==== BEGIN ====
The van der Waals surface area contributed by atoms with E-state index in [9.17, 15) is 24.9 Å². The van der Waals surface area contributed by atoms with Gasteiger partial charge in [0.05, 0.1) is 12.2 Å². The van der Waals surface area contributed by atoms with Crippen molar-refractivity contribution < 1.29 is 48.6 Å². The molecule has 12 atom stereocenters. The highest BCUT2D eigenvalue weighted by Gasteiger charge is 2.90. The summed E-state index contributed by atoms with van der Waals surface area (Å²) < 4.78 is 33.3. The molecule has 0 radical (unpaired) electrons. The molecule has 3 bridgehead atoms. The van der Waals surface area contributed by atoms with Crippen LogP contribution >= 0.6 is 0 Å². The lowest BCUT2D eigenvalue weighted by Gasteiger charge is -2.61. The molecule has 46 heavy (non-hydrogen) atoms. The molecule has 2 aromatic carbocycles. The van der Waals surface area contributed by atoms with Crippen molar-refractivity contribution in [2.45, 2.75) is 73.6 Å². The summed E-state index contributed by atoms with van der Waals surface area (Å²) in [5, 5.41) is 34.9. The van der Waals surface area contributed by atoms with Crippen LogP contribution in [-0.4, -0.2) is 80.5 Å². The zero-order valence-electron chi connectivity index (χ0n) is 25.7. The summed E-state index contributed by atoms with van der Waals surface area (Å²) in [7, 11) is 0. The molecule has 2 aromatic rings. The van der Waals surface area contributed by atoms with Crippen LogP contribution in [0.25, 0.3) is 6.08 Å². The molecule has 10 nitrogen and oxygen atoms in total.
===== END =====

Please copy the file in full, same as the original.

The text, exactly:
The van der Waals surface area contributed by atoms with E-state index in [9.17, 15) is 24.9 Å². The van der Waals surface area contributed by atoms with Gasteiger partial charge in [0.05, 0.1) is 12.2 Å². The van der Waals surface area contributed by atoms with Crippen molar-refractivity contribution < 1.29 is 48.6 Å². The molecule has 12 atom stereocenters. The highest BCUT2D eigenvalue weighted by Gasteiger charge is 2.90. The summed E-state index contributed by atoms with van der Waals surface area (Å²) < 4.78 is 33.3. The molecule has 0 radical (unpaired) electrons. The molecule has 3 bridgehead atoms. The van der Waals surface area contributed by atoms with Crippen LogP contribution >= 0.6 is 0 Å². The lowest BCUT2D eigenvalue weighted by Gasteiger charge is -2.61. The molecule has 46 heavy (non-hydrogen) atoms. The molecule has 2 aromatic carbocycles. The van der Waals surface area contributed by atoms with Crippen molar-refractivity contribution in [2.45, 2.75) is 73.6 Å². The summed E-state index contributed by atoms with van der Waals surface area (Å²) in [5, 5.41) is 34.9. The van der Waals surface area contributed by atoms with Crippen LogP contribution in [-0.4, -0.2) is 80.5 Å². The zero-order valence-electron chi connectivity index (χ0n) is 25.7. The summed E-state index contributed by atoms with van der Waals surface area (Å²) in [7, 11) is 0. The molecule has 2 aromatic rings. The van der Waals surface area contributed by atoms with Crippen LogP contribution in [0.25, 0.3) is 6.08 Å². The molecule has 10 nitrogen and oxygen atoms in total.